Mariana Diaz, the longtime diplomat who has been charged with opening a consulate for Mexico in New Brunswick, said she’s not sure when it will open or where it will be.
“Those are the things that we’re working on now,” she said.
But Diaz, who has served in similar diplomatic roles in New York City, Denver, Los Angeles and Washington, D.C., is certain what the consulate will do: Help Mexican nationals in a variety of ways — including starting businesses.
Diaz said the consulate, in conjunction with Mexico, will offer a six-month program aimed at educating entrepreneurs — with an emphasis on females — on the various stages of opening a business.
“It’s an online program that has had great success elsewhere,” she said. “The point of the program is to give those who have a business, or who want to open a business, the tools to do so. We will teach them about the resources that are available and help them connect with organizations that can help, like the Statewide Hispanic Chamber of Commerce of New Jersey.
“It’s a program that has been launched in practically all Mexican consulates in the U.S., and it’s gotten very good results, very positive results.”
Luis de la Hoz, the chairman of the Hispanic Chamber, said his group is eager to help however it can.
“We are ready to help anyone in the Hispanic community,” he said. “We are so happy that Mexico has opened a consulate here. We know it will be a big help.”
That Mexico has not had a consulate here previously may be a surprise to many. After all, the last census showed Mexico had more than 239,000 residents in New Jersey. It’s a number that is believed to be the highest among Latin American countries in New Jersey — and a number that is believed to be much lower than reality.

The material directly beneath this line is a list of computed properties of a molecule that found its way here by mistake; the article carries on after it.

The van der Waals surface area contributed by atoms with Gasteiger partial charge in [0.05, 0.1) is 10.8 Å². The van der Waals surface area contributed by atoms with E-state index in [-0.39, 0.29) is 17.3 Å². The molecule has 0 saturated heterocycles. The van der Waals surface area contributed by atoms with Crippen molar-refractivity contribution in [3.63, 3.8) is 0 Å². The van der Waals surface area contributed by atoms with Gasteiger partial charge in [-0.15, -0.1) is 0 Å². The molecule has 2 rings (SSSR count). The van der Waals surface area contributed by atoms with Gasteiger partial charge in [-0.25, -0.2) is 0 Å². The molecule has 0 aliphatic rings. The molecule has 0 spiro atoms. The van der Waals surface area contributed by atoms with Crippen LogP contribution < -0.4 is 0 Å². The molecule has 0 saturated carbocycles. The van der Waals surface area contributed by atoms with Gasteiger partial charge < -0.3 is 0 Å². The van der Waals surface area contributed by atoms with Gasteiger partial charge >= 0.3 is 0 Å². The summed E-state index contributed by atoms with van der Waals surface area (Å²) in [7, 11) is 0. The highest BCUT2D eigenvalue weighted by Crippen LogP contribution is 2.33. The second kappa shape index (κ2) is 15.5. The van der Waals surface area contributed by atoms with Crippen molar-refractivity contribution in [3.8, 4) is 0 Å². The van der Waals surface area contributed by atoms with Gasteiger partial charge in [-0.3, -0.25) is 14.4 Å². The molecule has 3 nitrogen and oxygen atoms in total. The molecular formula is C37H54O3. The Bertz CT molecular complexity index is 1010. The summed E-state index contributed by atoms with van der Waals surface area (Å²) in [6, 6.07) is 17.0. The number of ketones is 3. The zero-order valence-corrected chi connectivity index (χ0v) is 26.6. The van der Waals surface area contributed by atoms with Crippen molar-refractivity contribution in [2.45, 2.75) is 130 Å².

Mexico joins Colombia, Peru, Ecuador and El Salvador as Latin American countries with a consulate in the state.
Diaz said the office will provide an array of services, including obtaining a passport, consular ID card and birth certificates. More than that, it will provide numerous programs, including how to register to vote, or classes on education, health and financial literacy. It also will provide legal services, whenever possible.
More than anything, it will provide an option for Mexican nationals in the state of New Jersey, rather than heading to New York City or Philadelphia (which some may still choose to do).
“The Mexican community that has been growing over the years here obviously needs consular services to be provided, preferably in New Jersey,” Diaz said.
Mexico chose New Brunswick due to the city’s central location — and its incredibly large Mexican population. The city has one of the highest concentrations of Hispanics in the state, and large majority of them are from Mexico — with a large number being from Oaxaca.
De la Hoz said he’s thrilled by the development.
“Going to New York City for services can be overwhelming,” he said. “This consulate will be a big help.”